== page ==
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Cynthia Stifter, professor of human development and psychology, will present the 2015 Schmitt Russell Research Lecture. Her presentation, “Becoming Who We Are: The Role of Temperament in Child Development,” is free and open to the public.

The fall semester is more than halfway over and Penn State students are in the midst of planning and preparing their schedules for the rest of their year in Happy Valley. With thousands of courses from which to choose, Penn Staters can find a class for any interest, be it beekeeping, neuroscience or something in between. The newest courses on the block, however, are those under the purview of the University’s new Child Maltreatment and Advocacy Studies (CMAS) minor.

Children and Youth Services’ Julia Sprinkle will address changing child protective services laws in the 2015 de Lissovoy Lecture at 6 p.m. Oct. 15.

Conrad Tucker, assistant professor of engineering design and industrial engineering, and Timothy Brick, assistant professor of human development and family studies, were awarded a National Robotics Initiative Grant of $342,574 from the National Science Foundation.

Penn State Brandywine student Lauren Lomas is passionate about learning, so she jumped on the chance to do hands-on research in her field. Alongside a faculty member, she's studying the impact of technology on child cognitive development.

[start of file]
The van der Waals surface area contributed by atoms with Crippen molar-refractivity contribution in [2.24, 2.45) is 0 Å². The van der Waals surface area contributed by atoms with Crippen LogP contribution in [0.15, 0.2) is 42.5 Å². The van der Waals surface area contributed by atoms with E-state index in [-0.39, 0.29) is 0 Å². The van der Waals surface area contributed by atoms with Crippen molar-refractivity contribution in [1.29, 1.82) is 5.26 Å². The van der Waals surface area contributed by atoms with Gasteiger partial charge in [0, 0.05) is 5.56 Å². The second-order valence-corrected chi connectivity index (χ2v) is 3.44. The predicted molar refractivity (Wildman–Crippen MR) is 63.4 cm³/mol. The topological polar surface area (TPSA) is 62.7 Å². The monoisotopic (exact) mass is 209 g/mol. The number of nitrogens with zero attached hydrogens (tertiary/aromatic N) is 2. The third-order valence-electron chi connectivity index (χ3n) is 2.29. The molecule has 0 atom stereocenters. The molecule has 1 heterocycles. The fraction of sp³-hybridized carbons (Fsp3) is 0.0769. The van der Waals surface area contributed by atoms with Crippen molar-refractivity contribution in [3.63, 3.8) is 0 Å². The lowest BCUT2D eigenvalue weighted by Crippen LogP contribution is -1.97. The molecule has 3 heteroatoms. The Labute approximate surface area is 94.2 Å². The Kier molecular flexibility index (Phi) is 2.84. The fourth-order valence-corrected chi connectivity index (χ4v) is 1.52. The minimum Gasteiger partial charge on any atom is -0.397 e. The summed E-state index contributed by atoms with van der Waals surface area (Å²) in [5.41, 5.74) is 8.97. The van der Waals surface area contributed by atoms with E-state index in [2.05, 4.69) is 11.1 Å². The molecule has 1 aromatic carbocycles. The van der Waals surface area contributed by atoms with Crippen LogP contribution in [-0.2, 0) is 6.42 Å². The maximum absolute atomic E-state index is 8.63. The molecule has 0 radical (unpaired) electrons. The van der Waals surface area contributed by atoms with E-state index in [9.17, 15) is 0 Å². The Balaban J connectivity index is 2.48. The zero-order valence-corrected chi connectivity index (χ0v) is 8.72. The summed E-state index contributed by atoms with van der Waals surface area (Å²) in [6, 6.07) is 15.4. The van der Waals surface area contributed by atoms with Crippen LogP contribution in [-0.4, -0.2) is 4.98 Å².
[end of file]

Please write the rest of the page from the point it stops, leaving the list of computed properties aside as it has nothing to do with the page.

Penn State’s new, undergraduate minor in Child Maltreatment and Advocacy Studies (CMAS) is fully developed and the inaugural course will debut this fall. The course and minor look to deliver critical training to a wide variety of professions from education to medicine.

Nilam Ram, associate professor of human development and family studies and psychology, received the 2015 Margaret M. and Paul B. Baltes Award on behalf of the Gerontological Society of America.

A group of Penn State researchers recently sought input from older adults regarding their experiences and expectations for leisure opportunities at senior centers as a first step to developing programs to meet their specific needs.

The Society for Prevention Research has honored distinguished researchers from the College of Health and Human Development. They are John Graham, Linda Collins, Mark Greenberg, and incoming director of the Edna Bennett Pierce Prevention Research Center Diana Fishbein.

The Society for the Study of Ingestive Behavior will honor Barbara Rolls at its annual meeting in July in Denver. Rolls will receive the Hoebel Prize for Creativity, which honors an SSIB member for an exceptional level of creativity and excellence in his or her research on ingestive behavior.

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